THIS MONTH'S GUEST SPEAKER: "Rebecca"
Originally posted in Jan. 2011(The author retains all rights to this material)
Having been in therapy for 6 year or so, now I realize that my addiction didn’t begin at the age of 46, but when I was seven. That is when I first saw myself as fearful of myself. I thought for the longest time that my loneliness and insecurities was from my cerebral palsy. Yes, that was definitely a part of my reaction to life, but that was only part of the equation.
I always had these bizarre thoughts. I thought I was okay when my husband, Richard, left this world. My sister was with me, but when she had to return home, my world started to crumble.
G-d sent angels on this emotional journey, neighbors, friends, even the woman I sat next to during the High Holy days was a grief counselor. All these wonderful people and all I could do was crawl inside a bottle, thinking Rich would be alive and I would finally awake from this nightmare. It never seemed to work out, and I felt so lonely.
I sold our home in Kingman, Arizona, and came back to New Jersey. I remember one day when my husband’s death certificate was staring at me on the dining room table. I discovered somehow that if I drank, I could deal with this simple piece of paper and all my sadness would be no more. I went into the local bar, a stones-throw from my house. I knew the very first time I entered the liquor store, a little voice inside of me was saying “put the wine back on the shelf” and go see my doctor to tell him I was having difficulty coping. But no, I had to drink and drink and drink until G-d intervened and did for me what I could not do for myself.
After many times hitting the revolving door of the psych ward of Monmouth Medical Center. I got involved with and in the middle of Narcotics Anonymous. But I ran away from NA. I felt I didn’t belong. An addict was homeless; a bum existing on the streets. My G-d! I was a married woman, living in a 2200 square foot home with a three car garage nestled in the mountainside town of Kingman, Arizona. I was just someone who knew I could only go on so far until I would someday explode. That day was when my husband took ill and I begged him not to die on me, as if he had a choice in the matter.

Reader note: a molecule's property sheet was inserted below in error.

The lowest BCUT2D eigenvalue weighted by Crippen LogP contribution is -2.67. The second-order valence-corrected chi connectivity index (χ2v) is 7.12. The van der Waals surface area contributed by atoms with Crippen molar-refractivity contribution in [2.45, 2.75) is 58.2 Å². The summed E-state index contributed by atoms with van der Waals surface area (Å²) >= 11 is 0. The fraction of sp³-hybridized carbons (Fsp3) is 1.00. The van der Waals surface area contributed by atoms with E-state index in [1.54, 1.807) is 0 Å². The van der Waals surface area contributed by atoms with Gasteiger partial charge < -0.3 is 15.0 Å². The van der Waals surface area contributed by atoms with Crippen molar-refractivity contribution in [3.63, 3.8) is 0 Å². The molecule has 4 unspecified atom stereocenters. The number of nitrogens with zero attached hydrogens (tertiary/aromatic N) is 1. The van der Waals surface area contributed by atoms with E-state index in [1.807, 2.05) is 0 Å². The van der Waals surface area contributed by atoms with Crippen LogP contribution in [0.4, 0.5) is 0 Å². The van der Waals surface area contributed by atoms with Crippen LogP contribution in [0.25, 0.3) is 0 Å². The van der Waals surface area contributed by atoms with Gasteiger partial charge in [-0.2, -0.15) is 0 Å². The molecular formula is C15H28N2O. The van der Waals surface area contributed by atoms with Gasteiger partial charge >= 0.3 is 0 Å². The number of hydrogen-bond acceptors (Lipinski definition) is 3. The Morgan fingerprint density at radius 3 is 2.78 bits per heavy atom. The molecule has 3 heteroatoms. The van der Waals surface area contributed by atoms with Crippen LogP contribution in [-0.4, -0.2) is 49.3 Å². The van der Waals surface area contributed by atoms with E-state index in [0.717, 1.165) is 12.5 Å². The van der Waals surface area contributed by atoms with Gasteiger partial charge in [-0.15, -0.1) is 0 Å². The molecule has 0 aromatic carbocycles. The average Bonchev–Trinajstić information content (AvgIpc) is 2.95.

But then, for the first time in several years, I began to feel I belonged. I “got involved” but still avoided chairing a meeting as I have difficulty speaking. But then, one day I was “trapped”. Having no way out, I had to run a Monday noon meeting. Well, lo and behold, I did it, and I now am the chair of a Tuesday meeting, enjoying it immensely.
Two years ago, I told my sponsor I didn’t know what to do with myself. Today, Narcotics Anonymous is a way of my life. Besides chairing one meeting, I’m a GSR for one group, the treasurer for another. I have been the co-chair of an H & I commitment at Monmouth Medical Center on Friday evenings. I conveyed to the patients in the psych unit that for me, NA stands for Never Alone and that the ninth suggestion to follow is to get involved in NA, whether it be setting up chairs before the meeting or offering a ride to someone who needs transportation.
You only get out what you give. This goes for life itself. So if anyone is having difficulty staying clean, please get involved. Not only are you helping someone else, but you’ll be helping yourself as well.